Pacific Coast Office Building raises hackles in Mission Valley

"Public is getting shafted"

— Community height limits for buildings in San Diego will face another test this summer when the San Diego City Council revisits plans for the Pacific Coast Office Building in Mission Valley. At issue is the 150-foot elevation contour line established by the Mission Valley Community Plan to protect the valley's southern edge from construction creeping up the hillside. In Mission Valley below Normal Heights, plastic surgeon and developer Robert Pollack wants his building to rise close to 200 feet above sea level. And the City's Development Services Department supports him.

On September 26 last year, the city council upheld an appeal to the project's mitigated negative declaration, a document that describes measures the builder will include to counteract harmful environmental impacts that the project may have. The appeal was brought by the River Valley Preservation Project, the Mission Valley Community Council, and the San Diego chapters of the Sierra Club and Audubon Society. The council "remanded" the project for reconsideration to the planning commission, which had approved it earlier. On May 17, 2007, the commission reconsidered the project, approving it unanimously for a second time.

Construction above a 150-foot elevation on Mission Valley hillsides would have several harmful effects. The most important are visual, environmental, and those related to safety. Opponents of the Pacific Coast Office Building are citing all three. In regard to safety, they recall the 1985 fire that stormed up Mission Valley hillsides into Normal Heights. A cigarette tossed into the brush high on the hillsides could ignite another dangerous fire. Too much brush clearing at around the 200-foot level, however, would threaten the habitat of native coastal sage scrub. In 1989, when then-Councilwoman Judy McCarty defended the hillsides during a city council meeting, she probably had the visual impacts in mind. "The Mission Valley slopes," she said, "are the most important slopes in the city, except for some of those on the coast in La Jolla. If we are to protect anything in this city, it has to be the slopes in Mission Valley."

Whatever decision the city council makes, the approval process is pioneering a brand-new approach. Should developers worry? Never before has the city council remanded a construction project to the planning commission. What the council will now have to decide is whether the planning commission followed its instructions. The City's Development Services Department has written a fifth mitigated negative declaration for the Pacific Coast Office Building to satisfy both the planning commission and the council. Here's how the department, on the declaration's first page, phrased its understanding of the situation. "City Council granted the appeal and set aside the environmental determination and remanded the matter to the previous decision maker (the Planning Commission). In addition, City Council directed [Development Services] staff to provide additional information in the document regarding the various project designs that had been considered by the applicant...."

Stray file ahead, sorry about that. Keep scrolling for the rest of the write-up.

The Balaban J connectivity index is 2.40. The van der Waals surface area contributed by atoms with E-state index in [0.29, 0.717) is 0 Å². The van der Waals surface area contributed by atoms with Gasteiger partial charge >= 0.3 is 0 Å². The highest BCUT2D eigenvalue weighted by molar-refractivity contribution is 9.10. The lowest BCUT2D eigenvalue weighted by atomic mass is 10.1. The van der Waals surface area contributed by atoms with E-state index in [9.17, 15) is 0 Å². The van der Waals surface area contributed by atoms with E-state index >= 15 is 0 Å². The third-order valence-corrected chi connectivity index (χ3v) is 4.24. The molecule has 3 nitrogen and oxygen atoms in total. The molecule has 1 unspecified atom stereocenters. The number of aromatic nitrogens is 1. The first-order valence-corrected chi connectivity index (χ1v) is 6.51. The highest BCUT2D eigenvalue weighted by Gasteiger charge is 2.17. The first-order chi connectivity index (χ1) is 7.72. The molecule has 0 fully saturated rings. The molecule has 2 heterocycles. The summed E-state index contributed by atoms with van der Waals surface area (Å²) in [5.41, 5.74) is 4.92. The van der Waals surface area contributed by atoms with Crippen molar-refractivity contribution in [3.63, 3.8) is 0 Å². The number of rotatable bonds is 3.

According to community activist Randy Berkman, this reading does not accurately state the city council's wishes. Minutes of the May 17 city council meeting show that its decision was to "remand the matter to the previous decision maker with direction to review the alternatives to reduce the impacts." Councilwoman Donna Frye made the motion that the council passed. According to a transcript of the meeting, Frye said she wanted consideration of "alternatives provided by the applicant...and further environmental analysis that includes some alternatives, some other projects, and [discussion of] each one of those alternatives.... What I asked for was an analysis of alternatives to reduce the impacts to the open space [in Mission Valley] above the 150-foot elevation.... The purpose of [this] is to provide clear direction for [the owner] so [he] can comply and have some knowledge of what is being asked instead of again sending him into limbo."

As Berkman sees it, Councilwoman Frye wanted a consideration of new alternatives, whereas what the planning commission looked at in its second hearing were "the various project designs that had [already] been considered by the applicant." "That's letting him take a second bite out of the same apple," Berkman tells me. "The designs so far considered have already been rejected.

"The Development Services summary of the city council demand is a clear distortion. But that's consistent with their approach since this project was first proposed. Why," Berkman asks me, "do you think there have been five mitigated negative declarations written for the project so far? They keep coming back and trying to force it through."